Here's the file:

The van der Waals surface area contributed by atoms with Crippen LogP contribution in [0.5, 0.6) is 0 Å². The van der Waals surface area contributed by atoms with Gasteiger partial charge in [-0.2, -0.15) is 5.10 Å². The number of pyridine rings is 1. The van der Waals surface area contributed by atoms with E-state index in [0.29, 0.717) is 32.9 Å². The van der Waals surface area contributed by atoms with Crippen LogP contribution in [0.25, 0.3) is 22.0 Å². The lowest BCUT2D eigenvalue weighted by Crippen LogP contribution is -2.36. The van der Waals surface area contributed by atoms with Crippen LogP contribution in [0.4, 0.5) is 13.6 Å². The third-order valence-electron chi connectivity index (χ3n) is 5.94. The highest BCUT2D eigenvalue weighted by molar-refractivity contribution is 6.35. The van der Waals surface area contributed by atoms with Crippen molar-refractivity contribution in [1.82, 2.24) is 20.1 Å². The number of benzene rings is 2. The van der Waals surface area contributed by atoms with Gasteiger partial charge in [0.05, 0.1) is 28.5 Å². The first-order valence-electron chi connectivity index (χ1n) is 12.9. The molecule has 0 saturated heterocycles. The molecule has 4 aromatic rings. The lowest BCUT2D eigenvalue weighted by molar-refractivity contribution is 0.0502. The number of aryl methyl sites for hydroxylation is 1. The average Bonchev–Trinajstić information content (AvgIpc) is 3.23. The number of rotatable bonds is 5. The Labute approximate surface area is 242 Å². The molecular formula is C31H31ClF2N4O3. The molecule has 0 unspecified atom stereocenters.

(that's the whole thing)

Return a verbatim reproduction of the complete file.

The van der Waals surface area contributed by atoms with Crippen LogP contribution in [0.5, 0.6) is 0 Å². The van der Waals surface area contributed by atoms with Gasteiger partial charge in [-0.2, -0.15) is 5.10 Å². The number of pyridine rings is 1. The van der Waals surface area contributed by atoms with E-state index in [0.29, 0.717) is 32.9 Å². The van der Waals surface area contributed by atoms with Crippen LogP contribution in [0.25, 0.3) is 22.0 Å². The lowest BCUT2D eigenvalue weighted by Crippen LogP contribution is -2.36. The van der Waals surface area contributed by atoms with Crippen LogP contribution in [0.4, 0.5) is 13.6 Å². The third-order valence-electron chi connectivity index (χ3n) is 5.94. The highest BCUT2D eigenvalue weighted by molar-refractivity contribution is 6.35. The van der Waals surface area contributed by atoms with Crippen molar-refractivity contribution in [1.82, 2.24) is 20.1 Å². The number of benzene rings is 2. The van der Waals surface area contributed by atoms with Gasteiger partial charge in [0.05, 0.1) is 28.5 Å². The first-order valence-electron chi connectivity index (χ1n) is 12.9. The molecule has 0 saturated heterocycles. The molecule has 4 aromatic rings. The lowest BCUT2D eigenvalue weighted by molar-refractivity contribution is 0.0502. The number of aryl methyl sites for hydroxylation is 1. The average Bonchev–Trinajstić information content (AvgIpc) is 3.23. The number of rotatable bonds is 5. The Labute approximate surface area is 242 Å². The molecular formula is C31H31ClF2N4O3. The molecule has 0 unspecified atom stereocenters.